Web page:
As half of all mental health problems manifest before the age of 14, access to treatment can seriously affect long-term health outcomes.
In a study funded through CWMT’s Ted Fort grant, Heidi Crompton and Sheila Hardy describe how they prepared general practice staff to better manage young people’s mental health. You can read brief details of the study below; if you would like a copy of the full article from which they are taken, published in ‘Practice Nursing’, please contact us.
It is estimated that half of all mental health problems manifest before the age of 14, with 25% enduring mental health conditions up to the age of 24. However, less than 50% receive treatment at the time. The aim of this project was to prepare staff so that they could improve access to treatment for young people with mental health problems presenting in a general practice setting.
Staff at a practice in Dorset, UK, were given training to enable them to recognise when a young person may have a mental health problem and know what actions to take. A computer template was developed to assist them to carry out a safe, detailed assessment of a young person’s mental health in a timely manner, and self-help materials were provided. Communication was set up with other organisations, such as Child and Adolescent Mental Health Services, school nursing, and counselling, to address the gap in services that patients experience.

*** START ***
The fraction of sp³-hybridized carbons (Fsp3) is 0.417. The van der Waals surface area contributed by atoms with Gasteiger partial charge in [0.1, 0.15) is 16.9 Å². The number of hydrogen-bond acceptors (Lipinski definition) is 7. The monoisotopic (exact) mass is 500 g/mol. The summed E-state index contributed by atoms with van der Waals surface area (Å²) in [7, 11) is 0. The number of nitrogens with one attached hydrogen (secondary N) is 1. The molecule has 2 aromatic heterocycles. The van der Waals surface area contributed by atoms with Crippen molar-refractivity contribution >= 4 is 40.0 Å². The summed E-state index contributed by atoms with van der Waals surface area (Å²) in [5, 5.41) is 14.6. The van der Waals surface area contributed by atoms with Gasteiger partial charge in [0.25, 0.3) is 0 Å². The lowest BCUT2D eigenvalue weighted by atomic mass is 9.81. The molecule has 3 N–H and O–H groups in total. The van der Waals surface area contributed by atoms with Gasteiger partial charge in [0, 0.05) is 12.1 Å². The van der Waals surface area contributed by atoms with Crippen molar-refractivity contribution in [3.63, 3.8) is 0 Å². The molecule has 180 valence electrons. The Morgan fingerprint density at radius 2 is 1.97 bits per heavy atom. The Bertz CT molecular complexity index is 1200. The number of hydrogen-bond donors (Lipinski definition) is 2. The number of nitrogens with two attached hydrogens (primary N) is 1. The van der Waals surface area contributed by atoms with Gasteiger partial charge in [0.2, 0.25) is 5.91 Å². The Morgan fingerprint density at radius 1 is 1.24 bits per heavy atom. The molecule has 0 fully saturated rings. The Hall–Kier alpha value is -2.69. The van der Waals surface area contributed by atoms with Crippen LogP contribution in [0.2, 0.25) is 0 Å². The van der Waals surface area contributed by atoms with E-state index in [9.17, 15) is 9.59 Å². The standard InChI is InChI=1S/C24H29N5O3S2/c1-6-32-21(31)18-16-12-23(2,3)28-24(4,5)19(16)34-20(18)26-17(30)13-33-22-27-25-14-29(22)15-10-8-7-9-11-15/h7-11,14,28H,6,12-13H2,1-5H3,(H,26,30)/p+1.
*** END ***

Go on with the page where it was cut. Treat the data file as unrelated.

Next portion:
Training was received positively. Staff demonstrated increased knowledge and confidence following the session and reported that they would use the template. Use of the template was checked and it had been used eight times in the four weeks following the training. A survey carried out four months after the training showed that staff thought they were more likely to ask a young person about their mental health and provide them with supportive materials.
Staff at the practice felt prepared to manage young people’s mental health. There is a need to measure the effect of the interventions on the young people with mental health problems using the service. The plan is to continue and expand the project.
Sheila Hardy is the Trust’s Practice Nurse Educator, an Independent Healthcare Consultant and a Postdoctoral Researcher at the University of Hull.
Heidi Crompton is an Advanced Nurse Practitioner.
Heidi has created a website for her practice as part of this project, visit: